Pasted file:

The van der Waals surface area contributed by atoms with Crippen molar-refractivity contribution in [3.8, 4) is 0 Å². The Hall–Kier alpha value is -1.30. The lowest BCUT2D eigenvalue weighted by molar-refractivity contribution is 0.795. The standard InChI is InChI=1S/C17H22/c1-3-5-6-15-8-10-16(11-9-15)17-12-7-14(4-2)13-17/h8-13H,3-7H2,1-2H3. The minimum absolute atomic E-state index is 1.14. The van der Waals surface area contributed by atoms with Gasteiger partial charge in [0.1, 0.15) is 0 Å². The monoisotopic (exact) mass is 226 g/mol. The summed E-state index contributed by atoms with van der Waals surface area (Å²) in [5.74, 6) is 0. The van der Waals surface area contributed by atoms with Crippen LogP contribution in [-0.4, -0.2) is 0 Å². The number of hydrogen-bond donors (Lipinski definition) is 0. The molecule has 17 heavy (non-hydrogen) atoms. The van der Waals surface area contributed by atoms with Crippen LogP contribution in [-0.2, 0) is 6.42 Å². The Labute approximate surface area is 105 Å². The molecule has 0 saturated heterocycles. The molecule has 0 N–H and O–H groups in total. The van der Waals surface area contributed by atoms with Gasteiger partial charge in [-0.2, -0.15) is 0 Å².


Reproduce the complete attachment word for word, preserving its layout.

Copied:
The van der Waals surface area contributed by atoms with Crippen molar-refractivity contribution in [3.8, 4) is 0 Å². The Hall–Kier alpha value is -1.30. The lowest BCUT2D eigenvalue weighted by molar-refractivity contribution is 0.795. The standard InChI is InChI=1S/C17H22/c1-3-5-6-15-8-10-16(11-9-15)17-12-7-14(4-2)13-17/h8-13H,3-7H2,1-2H3. The minimum absolute atomic E-state index is 1.14. The van der Waals surface area contributed by atoms with Gasteiger partial charge in [0.1, 0.15) is 0 Å². The monoisotopic (exact) mass is 226 g/mol. The summed E-state index contributed by atoms with van der Waals surface area (Å²) in [5.74, 6) is 0. The van der Waals surface area contributed by atoms with Crippen LogP contribution in [-0.4, -0.2) is 0 Å². The number of hydrogen-bond donors (Lipinski definition) is 0. The molecule has 17 heavy (non-hydrogen) atoms. The van der Waals surface area contributed by atoms with Crippen LogP contribution in [-0.2, 0) is 6.42 Å². The Labute approximate surface area is 105 Å². The molecule has 0 saturated heterocycles. The molecule has 0 N–H and O–H groups in total. The van der Waals surface area contributed by atoms with Gasteiger partial charge in [-0.2, -0.15) is 0 Å².